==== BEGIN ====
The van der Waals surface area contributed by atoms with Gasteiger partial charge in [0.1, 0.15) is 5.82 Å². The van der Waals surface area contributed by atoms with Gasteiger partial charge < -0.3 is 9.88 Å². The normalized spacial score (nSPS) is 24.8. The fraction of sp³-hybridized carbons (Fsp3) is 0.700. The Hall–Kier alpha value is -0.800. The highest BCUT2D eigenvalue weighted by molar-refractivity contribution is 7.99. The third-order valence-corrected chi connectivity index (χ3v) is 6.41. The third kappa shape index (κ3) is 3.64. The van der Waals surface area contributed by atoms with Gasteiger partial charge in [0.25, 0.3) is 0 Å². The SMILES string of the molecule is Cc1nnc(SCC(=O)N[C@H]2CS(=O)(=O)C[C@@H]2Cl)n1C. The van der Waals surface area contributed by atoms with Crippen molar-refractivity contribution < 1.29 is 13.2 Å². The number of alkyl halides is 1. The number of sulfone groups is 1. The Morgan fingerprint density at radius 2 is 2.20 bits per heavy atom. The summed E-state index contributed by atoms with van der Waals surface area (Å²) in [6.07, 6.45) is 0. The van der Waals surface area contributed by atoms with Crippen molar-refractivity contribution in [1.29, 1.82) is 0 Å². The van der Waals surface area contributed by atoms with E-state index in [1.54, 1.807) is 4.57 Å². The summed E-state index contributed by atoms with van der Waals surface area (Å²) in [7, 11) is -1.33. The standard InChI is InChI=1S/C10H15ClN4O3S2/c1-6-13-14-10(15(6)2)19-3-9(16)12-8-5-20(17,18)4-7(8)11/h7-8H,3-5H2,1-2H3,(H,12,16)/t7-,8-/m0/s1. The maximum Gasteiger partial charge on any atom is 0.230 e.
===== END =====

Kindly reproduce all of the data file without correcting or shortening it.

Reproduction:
The van der Waals surface area contributed by atoms with Gasteiger partial charge in [0.1, 0.15) is 5.82 Å². The van der Waals surface area contributed by atoms with Gasteiger partial charge < -0.3 is 9.88 Å². The normalized spacial score (nSPS) is 24.8. The fraction of sp³-hybridized carbons (Fsp3) is 0.700. The Hall–Kier alpha value is -0.800. The highest BCUT2D eigenvalue weighted by molar-refractivity contribution is 7.99. The third-order valence-corrected chi connectivity index (χ3v) is 6.41. The third kappa shape index (κ3) is 3.64. The van der Waals surface area contributed by atoms with Gasteiger partial charge in [0.25, 0.3) is 0 Å². The SMILES string of the molecule is Cc1nnc(SCC(=O)N[C@H]2CS(=O)(=O)C[C@@H]2Cl)n1C. The van der Waals surface area contributed by atoms with Crippen molar-refractivity contribution < 1.29 is 13.2 Å². The number of alkyl halides is 1. The number of sulfone groups is 1. The Morgan fingerprint density at radius 2 is 2.20 bits per heavy atom. The summed E-state index contributed by atoms with van der Waals surface area (Å²) in [6.07, 6.45) is 0. The van der Waals surface area contributed by atoms with Crippen molar-refractivity contribution in [1.29, 1.82) is 0 Å². The van der Waals surface area contributed by atoms with E-state index in [1.54, 1.807) is 4.57 Å². The summed E-state index contributed by atoms with van der Waals surface area (Å²) in [7, 11) is -1.33. The standard InChI is InChI=1S/C10H15ClN4O3S2/c1-6-13-14-10(15(6)2)19-3-9(16)12-8-5-20(17,18)4-7(8)11/h7-8H,3-5H2,1-2H3,(H,12,16)/t7-,8-/m0/s1. The maximum Gasteiger partial charge on any atom is 0.230 e.